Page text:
Date of Award
Doctor of Philosophy (PhD)
Cecil L. Eubanks
This enquiry first establishes both the importance and the general meaning of the notions of happiness in Rousseau's corpus. Both private and public happiness are seen as the overarching intent of his life as a thinker. The possibility of a tertiary notion of happiness--between private and public--is presented with the introduction of the subject work Julie; or The New Heloise. Themes considered at some length are passion/virtue, happiness/duty, love/friendship, as well as the notions of Platonic and courtly love--not to mention the dichotomy motion/rest. At the end of Part One of the novel, the lovers are forcibly separated, and the tasks of reconciling the above dichotomies must be accomplished in other than physical terms. Parts Two and Three are portrayed as a classic example of the passion myth playing itself out until the symbolic deaths of the lovers--he goes to sea and she marries at her father's demand. The remainder of the story chronicles the reign of morality and extreme sublimation. Passion and virtue are eventually reconciled in the death of the heroine Julie, but not before she offers a vision of a viable means of reconciliation and fulfillment.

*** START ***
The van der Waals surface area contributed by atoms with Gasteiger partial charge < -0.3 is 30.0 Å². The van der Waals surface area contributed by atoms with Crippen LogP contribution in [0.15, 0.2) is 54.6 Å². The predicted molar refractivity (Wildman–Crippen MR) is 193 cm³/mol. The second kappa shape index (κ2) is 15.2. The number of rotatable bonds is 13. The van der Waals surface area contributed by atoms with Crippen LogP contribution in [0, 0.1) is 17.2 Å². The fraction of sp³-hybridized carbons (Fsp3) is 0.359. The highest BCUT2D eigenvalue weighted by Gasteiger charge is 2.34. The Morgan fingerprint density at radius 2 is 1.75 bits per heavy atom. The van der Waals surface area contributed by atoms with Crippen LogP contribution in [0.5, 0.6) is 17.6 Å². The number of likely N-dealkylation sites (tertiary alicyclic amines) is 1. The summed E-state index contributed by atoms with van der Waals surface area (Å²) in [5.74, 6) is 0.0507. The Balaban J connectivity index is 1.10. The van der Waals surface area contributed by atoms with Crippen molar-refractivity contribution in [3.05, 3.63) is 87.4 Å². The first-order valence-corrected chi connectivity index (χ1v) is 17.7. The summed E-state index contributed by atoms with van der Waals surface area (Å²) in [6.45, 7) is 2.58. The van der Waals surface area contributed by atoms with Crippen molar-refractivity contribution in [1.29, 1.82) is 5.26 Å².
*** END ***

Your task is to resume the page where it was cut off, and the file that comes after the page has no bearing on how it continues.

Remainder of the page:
Buttross, Peter Jr, "Notions of Happiness in Rousseau's "Julie"." (1995). LSU Historical Dissertations and Theses. 5945.